Mainly I just want to apologize for everything. For signing up for this dangerous war. For taking you for granted. For the time I locked the keys in the car when you really had to pee.

I used to be so forgetful, Clare.

They promised to erase my flaws when I signed up. No more glasses, no more kidney stones, no more sleep apnea ruining my nights.

Well, sleep isn’t a problem any more.

I miss that cricket. I miss my bugs. Now there isn’t anything left to sing me alive again.

I’ve autolocked my programming. I won’t go out to fight again. No more bullets, no more bricks, no more kills to count like sheep as the long nights stretch into dawn. I’ve bricked myself, Clarissa, and once they find out, I don’t know who will destroy me first: the enemy, or my own commander.

I’ll make an awfully expensive planter. Maybe the crickets will play a symphony where my heart once was.

I’ve enclosed my house key so you won’t get locked out again. Hide it under the terracotta pot on the patio, the one where we plant the mint. Don’t forget me, Clarissa.





By now, you’ve heard about the ceasefire. I thought they’d leave us lying in that ditch, batteries dead and useless, but it’s all changing, it’s over, they’re disbanding the cyborg unit and sending us home.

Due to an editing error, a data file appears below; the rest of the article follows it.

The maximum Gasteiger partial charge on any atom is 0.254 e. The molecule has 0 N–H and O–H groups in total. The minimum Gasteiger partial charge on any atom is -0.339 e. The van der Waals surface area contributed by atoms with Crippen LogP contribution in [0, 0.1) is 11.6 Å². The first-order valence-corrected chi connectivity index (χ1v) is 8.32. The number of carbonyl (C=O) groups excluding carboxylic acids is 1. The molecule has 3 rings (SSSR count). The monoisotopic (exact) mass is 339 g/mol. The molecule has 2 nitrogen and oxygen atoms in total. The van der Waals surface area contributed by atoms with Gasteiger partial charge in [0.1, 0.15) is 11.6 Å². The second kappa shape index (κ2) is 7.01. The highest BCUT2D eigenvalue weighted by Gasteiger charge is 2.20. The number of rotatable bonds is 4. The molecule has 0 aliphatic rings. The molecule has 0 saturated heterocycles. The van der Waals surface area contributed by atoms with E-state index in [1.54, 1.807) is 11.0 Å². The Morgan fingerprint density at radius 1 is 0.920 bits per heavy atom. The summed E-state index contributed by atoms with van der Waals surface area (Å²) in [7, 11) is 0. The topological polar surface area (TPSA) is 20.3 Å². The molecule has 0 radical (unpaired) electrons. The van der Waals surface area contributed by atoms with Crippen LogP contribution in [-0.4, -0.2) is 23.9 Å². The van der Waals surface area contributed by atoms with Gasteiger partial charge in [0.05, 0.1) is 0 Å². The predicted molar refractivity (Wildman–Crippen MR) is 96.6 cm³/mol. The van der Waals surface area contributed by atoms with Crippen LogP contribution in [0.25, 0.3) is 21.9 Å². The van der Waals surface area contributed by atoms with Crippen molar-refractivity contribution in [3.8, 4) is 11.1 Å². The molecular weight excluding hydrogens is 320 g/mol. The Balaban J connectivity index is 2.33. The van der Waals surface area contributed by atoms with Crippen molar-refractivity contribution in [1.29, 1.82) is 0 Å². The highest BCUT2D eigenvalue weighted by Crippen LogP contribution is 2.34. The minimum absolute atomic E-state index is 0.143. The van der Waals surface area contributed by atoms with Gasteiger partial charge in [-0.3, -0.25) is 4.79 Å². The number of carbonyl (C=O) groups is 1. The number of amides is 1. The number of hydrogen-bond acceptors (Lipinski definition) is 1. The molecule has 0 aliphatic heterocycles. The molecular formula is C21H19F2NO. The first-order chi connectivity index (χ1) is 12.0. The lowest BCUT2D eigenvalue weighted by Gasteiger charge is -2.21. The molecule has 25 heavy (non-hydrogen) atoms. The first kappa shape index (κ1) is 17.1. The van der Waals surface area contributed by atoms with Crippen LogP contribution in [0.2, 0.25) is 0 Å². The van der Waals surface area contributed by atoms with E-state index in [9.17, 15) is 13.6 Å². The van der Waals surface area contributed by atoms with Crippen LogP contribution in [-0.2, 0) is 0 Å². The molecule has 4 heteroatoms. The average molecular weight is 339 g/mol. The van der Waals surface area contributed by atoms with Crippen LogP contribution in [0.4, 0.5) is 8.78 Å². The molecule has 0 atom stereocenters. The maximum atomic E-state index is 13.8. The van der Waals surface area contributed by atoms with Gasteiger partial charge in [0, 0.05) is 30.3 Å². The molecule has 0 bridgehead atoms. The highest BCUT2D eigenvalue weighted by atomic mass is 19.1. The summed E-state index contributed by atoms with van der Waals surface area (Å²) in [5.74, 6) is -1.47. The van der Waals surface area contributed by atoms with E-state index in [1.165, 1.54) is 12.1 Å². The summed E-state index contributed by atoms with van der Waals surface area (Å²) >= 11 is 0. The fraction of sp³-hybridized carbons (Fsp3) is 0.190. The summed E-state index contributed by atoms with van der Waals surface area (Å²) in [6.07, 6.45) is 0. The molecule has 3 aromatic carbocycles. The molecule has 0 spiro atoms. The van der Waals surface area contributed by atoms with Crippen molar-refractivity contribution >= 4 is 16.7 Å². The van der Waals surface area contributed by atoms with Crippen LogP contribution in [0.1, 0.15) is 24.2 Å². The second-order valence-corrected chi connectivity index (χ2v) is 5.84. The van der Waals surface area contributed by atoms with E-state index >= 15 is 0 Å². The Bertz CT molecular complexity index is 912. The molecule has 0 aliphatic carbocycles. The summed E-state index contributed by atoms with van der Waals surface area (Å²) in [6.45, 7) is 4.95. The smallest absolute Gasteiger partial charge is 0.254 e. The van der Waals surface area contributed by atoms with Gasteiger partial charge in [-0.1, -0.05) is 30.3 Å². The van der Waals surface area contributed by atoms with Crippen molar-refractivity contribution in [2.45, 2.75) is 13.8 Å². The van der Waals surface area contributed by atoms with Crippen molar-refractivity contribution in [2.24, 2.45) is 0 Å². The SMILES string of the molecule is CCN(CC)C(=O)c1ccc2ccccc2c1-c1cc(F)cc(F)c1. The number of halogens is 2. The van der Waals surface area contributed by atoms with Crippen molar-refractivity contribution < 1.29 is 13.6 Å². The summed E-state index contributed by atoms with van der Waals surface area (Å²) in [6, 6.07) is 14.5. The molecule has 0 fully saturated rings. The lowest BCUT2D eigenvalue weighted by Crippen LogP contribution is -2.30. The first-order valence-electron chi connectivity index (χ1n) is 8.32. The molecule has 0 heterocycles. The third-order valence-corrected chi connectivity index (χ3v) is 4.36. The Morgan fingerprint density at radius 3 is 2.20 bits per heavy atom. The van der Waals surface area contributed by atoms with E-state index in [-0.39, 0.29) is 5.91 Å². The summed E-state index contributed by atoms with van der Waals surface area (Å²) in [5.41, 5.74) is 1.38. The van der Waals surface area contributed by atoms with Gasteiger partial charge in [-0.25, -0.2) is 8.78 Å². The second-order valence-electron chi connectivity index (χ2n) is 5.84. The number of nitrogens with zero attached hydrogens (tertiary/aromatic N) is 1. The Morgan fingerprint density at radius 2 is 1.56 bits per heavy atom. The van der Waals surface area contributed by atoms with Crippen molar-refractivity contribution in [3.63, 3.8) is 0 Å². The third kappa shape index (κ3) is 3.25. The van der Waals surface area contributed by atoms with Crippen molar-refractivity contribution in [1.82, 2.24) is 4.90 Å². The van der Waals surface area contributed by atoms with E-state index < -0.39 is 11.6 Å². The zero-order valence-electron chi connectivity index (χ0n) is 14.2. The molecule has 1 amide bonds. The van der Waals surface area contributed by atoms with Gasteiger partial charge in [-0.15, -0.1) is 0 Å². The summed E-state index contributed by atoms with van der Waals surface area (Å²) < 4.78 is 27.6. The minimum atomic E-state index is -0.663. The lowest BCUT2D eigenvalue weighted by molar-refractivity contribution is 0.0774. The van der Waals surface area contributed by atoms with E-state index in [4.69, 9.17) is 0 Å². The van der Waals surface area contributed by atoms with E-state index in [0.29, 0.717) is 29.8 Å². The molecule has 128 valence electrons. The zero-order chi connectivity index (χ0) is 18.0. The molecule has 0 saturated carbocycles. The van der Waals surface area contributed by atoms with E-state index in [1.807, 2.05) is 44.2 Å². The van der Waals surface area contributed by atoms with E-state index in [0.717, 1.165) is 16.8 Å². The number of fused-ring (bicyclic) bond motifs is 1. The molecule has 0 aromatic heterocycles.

You probably think I forgot to include a gift, but that’s not true. We underrate emptiness. The empty envelope, the blank page, the parched mouth awaiting a drink.

A hollow cyborg, ready for filling.

I’m coming home, Dearest. I’ll find you. And if you don’t recognize me as the woman I was, I’ll open up my chest and invite you in, your legs and arms tangled in mine, safe and close, and your heart will chirp-chirp chirp-chirp chirp-chirp right where mine would be, and we will sing each other to life again —




Anyway, I love you.


Rachael K. Jones reveals the inspiration behind Gifts from the cyborg battlefront.

I was recently charmed by the story of Admiral Grace Hopper popularizing the term ‘debugging’ when a moth flew into a Mark II computer at Harvard University and needed to be removed (although it isn’t entirely factual to say she invented the word — the term already existed in her time). Combine that with the magnetism my laptop seems to hold for every single ant in my house, and I started thinking about how bugs might continue to interact with electronics even for a cyborg, but how this might hold a different kind of sentiment for a creature that remembers being all-organic.

I also wanted to dig into the reasons why a cyborg might be manufactured in human shape to begin with. Part of it might be psychological — to make it easier for the former human to accept their new body. And part of it might be about public image — the population is more likely to tolerate a killbot if the manufacturers do everything they can to humanize them. But I also like the idea that part of it could be a practical application — that cyborgs could also act as a power-armour shell. And this brings up some interesting ideas about bodies as possessions versus bodies as objects, and how much culpability the cyborgs have over actions done with their bodies. I took this nest of ideas and juxtaposed them onto a love story, leaning into the shifting wordplay of the story’s central symbols — bug, brick, gift, emptiness — and got the finished story as you’ve read it here.